Preventing injury and error Surgical Basics Jan Moss, RN

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  • Slide 1
  • Preventing injury and error Surgical Basics Jan Moss, RN
  • Slide 2
  • Agenda Pre-operative preparation Anesthesia Options Intraoperative Considerations Patient Identification Patient Positioning Postoperative considerations Pain control Infection Length of recovery
  • Slide 3
  • Blah, Blah, Blah The table was placed in beach chair configuration. Head, neck, trunk and limbs were padded and protected in appropriate fashion. The right lower extremity was prepped and draped in the usual sterile fashion. Bilateral upper extremities were prepped and draped in standard sterile fashion.
  • Slide 4
  • Types of Injuries Wrong site, wrong procedure Wrong medication Skin breakdown/decubiti Burns Nerve damage Ischemia Eyesight
  • Slide 5
  • Pre-operative Preparation Testing Determines ability to sustain surgical insult Determines type of anesthesia delivery Blood Pressure, Diabetes, EKG, Liver function, CBC, Chest X-ray, UA Medications Day before surgery, anti-inflammatory Day of surgery, antibiotics Post op pain meds Smoking cessation?
  • Slide 6
  • Patient/Procedure Confirmation Surgical Consent Pre-operative marking Time Out in the operating room
  • Slide 7
  • Anesthesia Choices Goals of anesthesia Exposure, Relaxation Keep patient alive Pain free, unaware, stable Local Anesthesia Regional Anesthesia Conscious Sedation General Anesthesia LMA vs. Intubation Many photos courtesy of John DiPaola, MD
  • Slide 8
  • Surgical Positioning Goals Exposure for surgeon Immobilize patient Injury prevention Maintain circulation Maintain anatomic alignment Prevent pressure points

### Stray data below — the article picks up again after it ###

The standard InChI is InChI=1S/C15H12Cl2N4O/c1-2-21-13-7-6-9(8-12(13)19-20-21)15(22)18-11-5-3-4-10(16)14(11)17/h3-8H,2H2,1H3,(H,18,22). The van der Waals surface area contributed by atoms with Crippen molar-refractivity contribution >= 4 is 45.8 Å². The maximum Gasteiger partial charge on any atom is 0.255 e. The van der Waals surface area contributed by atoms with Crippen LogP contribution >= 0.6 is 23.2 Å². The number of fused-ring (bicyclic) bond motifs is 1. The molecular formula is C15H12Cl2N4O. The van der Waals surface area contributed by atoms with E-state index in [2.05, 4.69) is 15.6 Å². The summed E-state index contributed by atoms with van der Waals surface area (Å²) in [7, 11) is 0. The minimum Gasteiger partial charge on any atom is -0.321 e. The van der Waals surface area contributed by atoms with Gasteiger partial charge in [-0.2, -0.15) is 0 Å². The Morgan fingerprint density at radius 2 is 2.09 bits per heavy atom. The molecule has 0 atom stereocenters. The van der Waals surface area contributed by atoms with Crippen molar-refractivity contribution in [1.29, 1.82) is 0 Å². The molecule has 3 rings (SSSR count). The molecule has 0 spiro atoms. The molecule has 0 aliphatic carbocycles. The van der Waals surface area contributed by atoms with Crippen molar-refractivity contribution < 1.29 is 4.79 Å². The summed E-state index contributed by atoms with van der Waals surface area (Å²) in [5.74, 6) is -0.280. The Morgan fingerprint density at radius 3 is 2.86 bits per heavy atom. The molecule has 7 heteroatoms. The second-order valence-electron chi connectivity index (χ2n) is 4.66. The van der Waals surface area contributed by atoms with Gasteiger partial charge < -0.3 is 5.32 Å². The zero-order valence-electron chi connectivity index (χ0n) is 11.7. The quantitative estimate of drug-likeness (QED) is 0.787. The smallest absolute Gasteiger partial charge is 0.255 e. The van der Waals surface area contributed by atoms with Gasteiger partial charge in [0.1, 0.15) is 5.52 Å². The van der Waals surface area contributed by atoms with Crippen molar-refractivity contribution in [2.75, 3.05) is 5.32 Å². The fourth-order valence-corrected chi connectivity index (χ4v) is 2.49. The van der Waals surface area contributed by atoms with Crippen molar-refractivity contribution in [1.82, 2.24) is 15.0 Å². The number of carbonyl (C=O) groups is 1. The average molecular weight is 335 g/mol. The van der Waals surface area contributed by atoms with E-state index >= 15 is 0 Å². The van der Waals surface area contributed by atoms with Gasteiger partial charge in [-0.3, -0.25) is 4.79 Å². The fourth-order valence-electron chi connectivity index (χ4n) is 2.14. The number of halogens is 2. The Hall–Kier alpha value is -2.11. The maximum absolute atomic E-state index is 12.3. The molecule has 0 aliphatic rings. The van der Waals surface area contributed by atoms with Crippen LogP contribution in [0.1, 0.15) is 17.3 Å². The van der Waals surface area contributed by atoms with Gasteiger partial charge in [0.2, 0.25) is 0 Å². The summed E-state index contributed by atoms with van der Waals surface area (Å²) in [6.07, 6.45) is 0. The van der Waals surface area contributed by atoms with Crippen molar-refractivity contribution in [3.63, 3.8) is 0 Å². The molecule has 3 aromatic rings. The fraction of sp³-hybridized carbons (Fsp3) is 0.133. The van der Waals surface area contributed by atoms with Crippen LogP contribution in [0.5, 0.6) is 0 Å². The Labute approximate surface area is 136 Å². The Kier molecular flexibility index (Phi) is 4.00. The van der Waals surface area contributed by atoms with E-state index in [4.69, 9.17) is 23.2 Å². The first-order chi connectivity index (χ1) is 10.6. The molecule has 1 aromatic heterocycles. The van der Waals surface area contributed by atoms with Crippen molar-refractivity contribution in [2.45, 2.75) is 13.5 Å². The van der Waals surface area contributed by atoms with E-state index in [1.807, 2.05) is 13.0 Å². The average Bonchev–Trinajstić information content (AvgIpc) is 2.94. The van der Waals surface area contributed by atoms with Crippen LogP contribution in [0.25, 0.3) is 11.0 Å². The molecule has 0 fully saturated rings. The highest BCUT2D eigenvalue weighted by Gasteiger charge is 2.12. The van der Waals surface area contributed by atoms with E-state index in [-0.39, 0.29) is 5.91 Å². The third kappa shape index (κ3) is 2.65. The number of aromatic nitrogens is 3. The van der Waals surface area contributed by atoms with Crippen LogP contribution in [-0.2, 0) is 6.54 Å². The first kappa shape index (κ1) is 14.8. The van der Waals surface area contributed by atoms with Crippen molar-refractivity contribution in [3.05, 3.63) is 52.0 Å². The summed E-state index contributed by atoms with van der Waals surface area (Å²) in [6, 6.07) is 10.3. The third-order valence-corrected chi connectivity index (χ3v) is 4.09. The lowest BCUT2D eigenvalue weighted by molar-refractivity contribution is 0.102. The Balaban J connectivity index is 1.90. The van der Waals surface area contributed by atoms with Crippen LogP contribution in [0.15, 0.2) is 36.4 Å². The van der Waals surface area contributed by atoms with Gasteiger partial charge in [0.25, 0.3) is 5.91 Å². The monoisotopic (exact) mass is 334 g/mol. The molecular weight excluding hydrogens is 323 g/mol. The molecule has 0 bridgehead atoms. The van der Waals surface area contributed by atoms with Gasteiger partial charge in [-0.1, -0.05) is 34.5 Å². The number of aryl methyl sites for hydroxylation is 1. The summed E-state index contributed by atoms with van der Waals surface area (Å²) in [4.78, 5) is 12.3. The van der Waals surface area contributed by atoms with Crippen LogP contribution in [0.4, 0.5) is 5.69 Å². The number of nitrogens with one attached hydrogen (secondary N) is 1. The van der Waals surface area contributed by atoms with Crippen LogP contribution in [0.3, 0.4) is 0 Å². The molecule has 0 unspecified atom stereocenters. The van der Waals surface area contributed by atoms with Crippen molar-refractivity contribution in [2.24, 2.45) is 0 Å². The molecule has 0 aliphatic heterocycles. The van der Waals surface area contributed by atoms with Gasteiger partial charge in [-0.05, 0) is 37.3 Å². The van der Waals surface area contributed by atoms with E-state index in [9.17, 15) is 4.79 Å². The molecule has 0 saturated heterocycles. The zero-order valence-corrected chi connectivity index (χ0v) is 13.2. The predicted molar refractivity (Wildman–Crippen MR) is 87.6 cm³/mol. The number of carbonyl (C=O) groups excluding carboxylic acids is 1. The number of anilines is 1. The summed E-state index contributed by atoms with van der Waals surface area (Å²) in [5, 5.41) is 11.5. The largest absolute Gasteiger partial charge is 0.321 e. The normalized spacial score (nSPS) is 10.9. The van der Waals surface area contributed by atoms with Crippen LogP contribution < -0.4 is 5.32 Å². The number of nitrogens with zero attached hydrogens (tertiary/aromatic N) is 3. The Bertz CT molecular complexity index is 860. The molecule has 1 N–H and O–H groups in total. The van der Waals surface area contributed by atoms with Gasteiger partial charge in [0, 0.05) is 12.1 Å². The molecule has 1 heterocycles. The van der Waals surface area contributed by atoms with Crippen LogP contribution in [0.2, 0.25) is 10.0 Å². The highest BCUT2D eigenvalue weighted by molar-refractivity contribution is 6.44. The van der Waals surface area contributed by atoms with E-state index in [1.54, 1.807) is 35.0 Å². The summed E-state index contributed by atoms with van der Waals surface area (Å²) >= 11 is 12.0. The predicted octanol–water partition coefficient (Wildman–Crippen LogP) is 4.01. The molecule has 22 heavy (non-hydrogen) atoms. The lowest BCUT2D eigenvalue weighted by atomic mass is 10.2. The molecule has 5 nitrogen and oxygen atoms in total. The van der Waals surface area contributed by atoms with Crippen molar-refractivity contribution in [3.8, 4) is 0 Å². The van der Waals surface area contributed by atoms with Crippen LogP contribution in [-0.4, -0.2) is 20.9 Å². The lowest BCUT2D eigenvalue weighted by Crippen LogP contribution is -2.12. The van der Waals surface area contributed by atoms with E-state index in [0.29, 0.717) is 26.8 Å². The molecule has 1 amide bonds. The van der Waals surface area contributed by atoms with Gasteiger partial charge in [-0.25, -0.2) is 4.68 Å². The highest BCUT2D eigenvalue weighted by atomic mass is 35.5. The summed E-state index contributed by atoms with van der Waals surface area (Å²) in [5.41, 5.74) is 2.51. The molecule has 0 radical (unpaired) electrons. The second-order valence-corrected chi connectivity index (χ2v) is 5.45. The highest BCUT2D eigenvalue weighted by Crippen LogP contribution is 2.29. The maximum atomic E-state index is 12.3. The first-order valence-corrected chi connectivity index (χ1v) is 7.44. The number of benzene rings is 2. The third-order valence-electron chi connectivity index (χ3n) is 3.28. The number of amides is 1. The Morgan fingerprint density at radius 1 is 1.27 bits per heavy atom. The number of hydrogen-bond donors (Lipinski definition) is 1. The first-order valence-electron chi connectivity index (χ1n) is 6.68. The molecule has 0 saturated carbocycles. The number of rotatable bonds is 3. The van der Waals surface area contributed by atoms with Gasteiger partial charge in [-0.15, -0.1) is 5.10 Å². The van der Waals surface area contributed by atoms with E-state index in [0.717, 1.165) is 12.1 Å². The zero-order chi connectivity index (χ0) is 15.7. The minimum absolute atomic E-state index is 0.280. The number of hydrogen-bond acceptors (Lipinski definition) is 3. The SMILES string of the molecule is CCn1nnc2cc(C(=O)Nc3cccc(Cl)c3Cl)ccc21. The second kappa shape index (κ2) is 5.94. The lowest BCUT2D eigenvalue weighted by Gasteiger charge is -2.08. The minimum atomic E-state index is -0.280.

• Slide 9
  • Surgical Positioning Considerations No movement for minutes to hours No ability to identify pain Sometimes exposure wins out over comfort Even supine can be injurious
  • Slide 10
  • Knee Arthroscopy Tourniquet Leg holder (human and mechanical) Apply pressure to open the medial aspect of knee Possible complications Hip injury Circulatory d/t tourniquet, thrombosis tourniquet abrasion/skin breakdown Quadriceps/hamstring muscle injury Non-operative leg
  • Slide 11
  • Tourniquet Leg Holder
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  • Non-Operative Leg unsupported
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  • Item laying on Patient
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  • Shoulder Arthroscopy o Beach Chair o Operative arm is free to be moved. May be held or rested. Non-operative arm must be secured o Head is secured with head rest o Back of table may be removed o Patients legs must be positioned bent and circulation maintained o Possible complications o Cervical o Axillary nerve, brachial plexus o Thrombosis
  • Slide 15
  • Head Support Knees Bent Compression Stockings
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  • Neck injury Potential?
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  • Ready to prep Operative arm is vulnerable
  • Slide 18
  • Skinny Model Add 150 lbs & imagine the injury potential
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  • Spinal Surgery Positioning o Prone o Positioning tables o Supine (infrequent) o Possible complications o Cervical o Axillary nerve o Pressure Points o Genital trauma o Facial trauma
  • Slide 20
  • Patient induced on back and then turned Process reversed at the end of procedure Elevated frame Gel pad under knees Arms supported Face in cradle
  • Slide 21
  • Table is adjusted to get C-arm under tippy! C-Arm
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  • Challenges to positioning Obesity Trauma Pre-existing conditions Arthritis, amputation, injury Diabetes Cardiac/Vascular disease Smoking
  • Slide 23
  • Documentation The table was placed in beach chair configuration. Head, neck, trunk and limbs were padded and protected in appropriate fashion. The right lower extremity was prepped and draped in the usual sterile fashion. Bilateral upper extremities were prepped and draped in standard sterile fashion.
  • Slide 24
  • Postoperative Care Pain Control Pain affects blood pressure, vital signs Narcotics affect respiration Pain control is a chemical balance Challenges in pain control Surgical procedure, duration History of prior medication use Age, co-morbidities Experience with pain
  • Slide 25
  • Recovery Times Any surgery, requires recovery Routine post op MD appt in 1 week Generally speaking: Knee 1week-6mo Shoulder 4-6 mo Back 3mo Infection, complications will delay recovery Smoking complicates everything
  • Slide 26
  • Questions? Jan Moss, RN GENEX Services, Inc jan.moss@genexservices.com (503) 381-1065

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